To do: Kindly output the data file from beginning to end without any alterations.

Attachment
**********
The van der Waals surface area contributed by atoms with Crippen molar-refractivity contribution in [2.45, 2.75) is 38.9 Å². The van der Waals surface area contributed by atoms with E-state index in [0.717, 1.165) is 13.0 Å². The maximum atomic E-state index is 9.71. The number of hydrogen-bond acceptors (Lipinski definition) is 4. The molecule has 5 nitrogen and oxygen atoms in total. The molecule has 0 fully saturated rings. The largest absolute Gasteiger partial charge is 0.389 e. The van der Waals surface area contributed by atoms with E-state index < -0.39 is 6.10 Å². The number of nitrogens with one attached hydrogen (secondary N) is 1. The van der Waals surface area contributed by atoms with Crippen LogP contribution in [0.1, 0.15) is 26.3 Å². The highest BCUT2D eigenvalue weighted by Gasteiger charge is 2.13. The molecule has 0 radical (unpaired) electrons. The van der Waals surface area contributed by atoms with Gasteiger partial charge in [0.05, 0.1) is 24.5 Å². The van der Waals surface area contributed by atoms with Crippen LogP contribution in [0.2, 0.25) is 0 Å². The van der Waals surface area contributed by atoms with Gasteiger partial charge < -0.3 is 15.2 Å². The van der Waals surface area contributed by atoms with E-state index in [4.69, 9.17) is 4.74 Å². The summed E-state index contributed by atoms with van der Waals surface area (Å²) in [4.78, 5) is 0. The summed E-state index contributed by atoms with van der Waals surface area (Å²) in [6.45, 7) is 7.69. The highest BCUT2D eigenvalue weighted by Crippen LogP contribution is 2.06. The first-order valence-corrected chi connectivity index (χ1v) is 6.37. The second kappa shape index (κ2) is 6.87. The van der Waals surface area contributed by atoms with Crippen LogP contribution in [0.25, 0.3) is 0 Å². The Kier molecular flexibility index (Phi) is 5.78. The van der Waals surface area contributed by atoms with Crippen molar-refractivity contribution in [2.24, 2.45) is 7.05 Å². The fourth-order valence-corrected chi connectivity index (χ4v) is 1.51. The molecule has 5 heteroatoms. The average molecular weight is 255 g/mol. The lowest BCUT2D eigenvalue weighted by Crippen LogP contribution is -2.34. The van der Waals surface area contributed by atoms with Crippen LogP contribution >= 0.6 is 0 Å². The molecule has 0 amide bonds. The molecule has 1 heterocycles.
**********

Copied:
The van der Waals surface area contributed by atoms with Crippen molar-refractivity contribution in [2.45, 2.75) is 38.9 Å². The van der Waals surface area contributed by atoms with E-state index in [0.717, 1.165) is 13.0 Å². The maximum atomic E-state index is 9.71. The number of hydrogen-bond acceptors (Lipinski definition) is 4. The molecule has 5 nitrogen and oxygen atoms in total. The molecule has 0 fully saturated rings. The largest absolute Gasteiger partial charge is 0.389 e. The van der Waals surface area contributed by atoms with E-state index < -0.39 is 6.10 Å². The number of nitrogens with one attached hydrogen (secondary N) is 1. The van der Waals surface area contributed by atoms with Crippen LogP contribution in [0.1, 0.15) is 26.3 Å². The highest BCUT2D eigenvalue weighted by Gasteiger charge is 2.13. The molecule has 0 radical (unpaired) electrons. The van der Waals surface area contributed by atoms with Gasteiger partial charge in [0.05, 0.1) is 24.5 Å². The van der Waals surface area contributed by atoms with Crippen LogP contribution in [0.2, 0.25) is 0 Å². The van der Waals surface area contributed by atoms with Gasteiger partial charge < -0.3 is 15.2 Å². The van der Waals surface area contributed by atoms with E-state index in [4.69, 9.17) is 4.74 Å². The summed E-state index contributed by atoms with van der Waals surface area (Å²) in [4.78, 5) is 0. The summed E-state index contributed by atoms with van der Waals surface area (Å²) in [6.45, 7) is 7.69. The highest BCUT2D eigenvalue weighted by Crippen LogP contribution is 2.06. The first-order valence-corrected chi connectivity index (χ1v) is 6.37. The second kappa shape index (κ2) is 6.87. The van der Waals surface area contributed by atoms with Crippen LogP contribution in [0.25, 0.3) is 0 Å². The Kier molecular flexibility index (Phi) is 5.78. The van der Waals surface area contributed by atoms with Crippen molar-refractivity contribution in [2.24, 2.45) is 7.05 Å². The fourth-order valence-corrected chi connectivity index (χ4v) is 1.51. The molecule has 5 heteroatoms. The average molecular weight is 255 g/mol. The lowest BCUT2D eigenvalue weighted by Crippen LogP contribution is -2.34. The van der Waals surface area contributed by atoms with Crippen LogP contribution >= 0.6 is 0 Å². The molecule has 0 amide bonds. The molecule has 1 heterocycles.